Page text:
12 Most Awkward Workplace Comments and How They Can Damage Culture

12 Most Awkward Workplace Comments and How They Can Damage Culture

The most innocuous of comments can be most deadly when it comes to disrupting calm among colleagues. In an era dominated by political correctness many formerly innocuous comments have become taboo; others have always been in questionable taste or pushed the boundaries of the appropriate. Let’s take a look at a few examples and consider how a simple comment can affect workplace culture aka your career.

1. “You’re looking good today”

On surface, this benign comment should cause no ire, but think for a moment. Did that person say you were looking good, or did they really say how surprised it is that you look good, given how you usually look like a hot mess? And who is he/she to comment on how you look, anyway? The rest is downhill.

2. “Oh, how adorable, you’re pregnant! How far along are you?”

So much is wrong here it’s tough to start, but to be clear: saying this is a hanging offense. If a woman does not tell you herself, in person, that she’s pregnant, you must assume she’s not. To do otherwise assumes far too much. She may have gained weight; she may recently have had a baby and be struggling with excess weight; she may have miscarried. Either way it’s none of your business.

3. “Are you giving me a dirty look?”

Warn others, things are about to get messy. The next sentence may be ‘I’m going to call HR and turn you in.’ A co-worker who feels you’ve looked askance at them is unlikely to be mollified by your protests of innocence. Back it down quickly by saying you weren’t looking at them at all but were thinking of a tough task that day, or plan to spend quality time explaining yourself to the VP of HR.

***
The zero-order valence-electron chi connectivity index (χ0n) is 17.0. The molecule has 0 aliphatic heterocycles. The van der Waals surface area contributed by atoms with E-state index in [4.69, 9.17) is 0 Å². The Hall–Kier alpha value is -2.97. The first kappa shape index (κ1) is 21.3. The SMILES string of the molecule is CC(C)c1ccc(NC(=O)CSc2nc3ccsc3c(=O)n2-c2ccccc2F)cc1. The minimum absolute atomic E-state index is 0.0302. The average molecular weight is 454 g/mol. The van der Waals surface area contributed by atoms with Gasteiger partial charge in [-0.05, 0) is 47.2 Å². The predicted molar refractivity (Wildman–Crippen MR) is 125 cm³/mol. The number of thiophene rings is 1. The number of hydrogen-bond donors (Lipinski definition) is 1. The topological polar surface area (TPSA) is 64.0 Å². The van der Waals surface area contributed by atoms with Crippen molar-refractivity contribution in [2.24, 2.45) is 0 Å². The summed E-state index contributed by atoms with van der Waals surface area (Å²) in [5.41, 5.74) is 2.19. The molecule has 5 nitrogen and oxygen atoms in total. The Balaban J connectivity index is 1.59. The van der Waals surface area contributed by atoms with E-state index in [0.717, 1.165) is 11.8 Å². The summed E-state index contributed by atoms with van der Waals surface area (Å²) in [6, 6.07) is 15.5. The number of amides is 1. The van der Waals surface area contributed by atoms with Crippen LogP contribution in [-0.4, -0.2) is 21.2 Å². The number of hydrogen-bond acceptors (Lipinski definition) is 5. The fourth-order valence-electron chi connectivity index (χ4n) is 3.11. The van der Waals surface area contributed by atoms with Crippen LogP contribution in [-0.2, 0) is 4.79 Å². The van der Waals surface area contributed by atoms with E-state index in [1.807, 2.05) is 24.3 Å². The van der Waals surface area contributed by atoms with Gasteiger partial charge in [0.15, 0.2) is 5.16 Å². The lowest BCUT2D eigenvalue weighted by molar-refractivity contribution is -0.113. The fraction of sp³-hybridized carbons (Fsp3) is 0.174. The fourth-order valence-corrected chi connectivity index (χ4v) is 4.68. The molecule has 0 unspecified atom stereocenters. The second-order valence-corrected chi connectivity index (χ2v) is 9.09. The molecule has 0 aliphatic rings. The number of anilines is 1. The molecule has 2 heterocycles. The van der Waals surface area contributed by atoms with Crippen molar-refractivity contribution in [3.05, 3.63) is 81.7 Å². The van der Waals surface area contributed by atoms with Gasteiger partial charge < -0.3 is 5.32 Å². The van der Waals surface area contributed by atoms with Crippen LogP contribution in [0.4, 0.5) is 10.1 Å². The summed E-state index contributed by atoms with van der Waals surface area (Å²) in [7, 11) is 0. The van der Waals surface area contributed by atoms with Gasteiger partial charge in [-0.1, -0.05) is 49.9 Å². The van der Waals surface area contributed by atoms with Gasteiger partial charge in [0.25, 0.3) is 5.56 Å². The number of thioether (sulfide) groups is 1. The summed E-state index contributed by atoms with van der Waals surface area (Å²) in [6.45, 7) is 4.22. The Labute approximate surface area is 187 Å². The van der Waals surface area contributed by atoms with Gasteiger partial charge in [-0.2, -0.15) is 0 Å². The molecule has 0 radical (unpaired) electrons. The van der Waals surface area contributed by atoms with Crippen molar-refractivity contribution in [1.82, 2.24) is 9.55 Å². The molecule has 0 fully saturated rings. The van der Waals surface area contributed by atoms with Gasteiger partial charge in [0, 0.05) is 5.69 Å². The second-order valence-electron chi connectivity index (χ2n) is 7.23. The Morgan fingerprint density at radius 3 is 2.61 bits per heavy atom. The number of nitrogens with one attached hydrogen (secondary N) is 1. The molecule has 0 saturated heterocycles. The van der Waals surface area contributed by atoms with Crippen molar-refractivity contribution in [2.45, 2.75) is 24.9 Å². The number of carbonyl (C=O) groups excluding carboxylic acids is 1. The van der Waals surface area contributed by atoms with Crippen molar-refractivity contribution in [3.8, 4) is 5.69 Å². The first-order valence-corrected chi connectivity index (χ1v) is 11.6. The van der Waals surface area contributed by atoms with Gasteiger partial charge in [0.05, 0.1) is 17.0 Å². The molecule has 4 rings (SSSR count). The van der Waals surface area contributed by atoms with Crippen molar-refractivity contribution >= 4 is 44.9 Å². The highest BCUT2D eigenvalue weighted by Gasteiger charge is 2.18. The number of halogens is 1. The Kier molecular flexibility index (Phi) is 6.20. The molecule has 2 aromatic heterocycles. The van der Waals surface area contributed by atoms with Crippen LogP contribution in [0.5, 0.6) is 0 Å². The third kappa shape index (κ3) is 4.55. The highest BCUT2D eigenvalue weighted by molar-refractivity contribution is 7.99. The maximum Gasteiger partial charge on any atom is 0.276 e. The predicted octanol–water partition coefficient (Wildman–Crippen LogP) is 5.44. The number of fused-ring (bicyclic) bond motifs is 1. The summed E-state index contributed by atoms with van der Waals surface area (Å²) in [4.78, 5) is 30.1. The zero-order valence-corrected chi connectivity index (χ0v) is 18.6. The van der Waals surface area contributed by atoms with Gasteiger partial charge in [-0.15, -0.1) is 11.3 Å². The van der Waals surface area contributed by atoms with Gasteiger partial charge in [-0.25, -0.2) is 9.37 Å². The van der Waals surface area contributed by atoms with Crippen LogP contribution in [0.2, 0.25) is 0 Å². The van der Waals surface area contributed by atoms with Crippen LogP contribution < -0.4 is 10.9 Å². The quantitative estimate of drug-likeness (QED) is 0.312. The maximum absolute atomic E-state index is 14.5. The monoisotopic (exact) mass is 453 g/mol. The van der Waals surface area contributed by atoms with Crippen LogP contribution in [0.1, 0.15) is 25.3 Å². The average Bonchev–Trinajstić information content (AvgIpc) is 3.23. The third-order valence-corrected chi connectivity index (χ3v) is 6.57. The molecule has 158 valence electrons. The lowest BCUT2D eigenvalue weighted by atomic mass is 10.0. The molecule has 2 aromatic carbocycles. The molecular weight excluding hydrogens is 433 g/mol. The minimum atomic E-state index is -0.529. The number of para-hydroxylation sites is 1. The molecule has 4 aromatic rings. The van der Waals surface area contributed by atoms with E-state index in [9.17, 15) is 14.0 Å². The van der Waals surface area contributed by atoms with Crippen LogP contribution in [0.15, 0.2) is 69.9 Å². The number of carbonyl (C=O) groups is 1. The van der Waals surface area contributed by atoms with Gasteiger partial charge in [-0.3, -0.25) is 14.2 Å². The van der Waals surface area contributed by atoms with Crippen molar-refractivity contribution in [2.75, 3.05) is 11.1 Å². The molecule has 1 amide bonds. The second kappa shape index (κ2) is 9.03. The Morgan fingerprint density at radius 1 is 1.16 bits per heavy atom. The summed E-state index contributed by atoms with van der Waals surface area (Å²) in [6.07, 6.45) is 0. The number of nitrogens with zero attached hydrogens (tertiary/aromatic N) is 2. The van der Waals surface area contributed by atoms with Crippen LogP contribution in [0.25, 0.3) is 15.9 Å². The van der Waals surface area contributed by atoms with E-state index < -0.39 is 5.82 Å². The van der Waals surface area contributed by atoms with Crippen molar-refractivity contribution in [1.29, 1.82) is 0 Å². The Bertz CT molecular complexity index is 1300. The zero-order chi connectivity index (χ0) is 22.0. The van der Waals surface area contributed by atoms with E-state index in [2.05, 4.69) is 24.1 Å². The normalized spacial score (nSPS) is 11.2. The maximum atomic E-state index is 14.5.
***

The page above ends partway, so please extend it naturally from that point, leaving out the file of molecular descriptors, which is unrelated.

4. ‘How have you been feeling?”

Go easy when raising health issues in public. Your co-worker may have shared health concerns with you; keep your counsel and make sure subsequent discussions take place in private.

5. “What’s (insert your boss’s name here) like to work with?”

The workplace version of the childhood game ‘hot potato’, this question calls for the most neutral of answers if you’re to protect yourself and maintain cordial office relationships. Even if the person is a rat-bastard, keep mum. As my mother would have said – (and yours too,) “If you don’t have anything nice to say, don’t say anything.’

6. “Oh, I’ve seen that document and it’s in good shape”

On a status call or in a meeting, never claim knowledge of, or credit for, another person’s work – especially if that person is present. At best it looks like you’re trying to claim credit; at worst it looks like you’re clueless. Either way, it’s none of your business, is it?

7. “Why don’t you take this project? Think of it as career development”

This comment comes with a warning: it means you won’t be given extra time to complete the task, and no work will be taken off your plate. A possible rejoinder: ‘Let’s look at schedules and see what can be back-burnered to get this done right.” Fail to set proper expectations early and resentment will set in and take its toll on workplace culture. Boss rage.

8. “Whatever happened to that newsletter you were working on?”

A pointed request such as this demands a quick and convincing answer. If you were given several higher-priority projects, mention those as you explain why the newsletter has slipped. If you weren’t, prepare to get the newsletter out, pronto.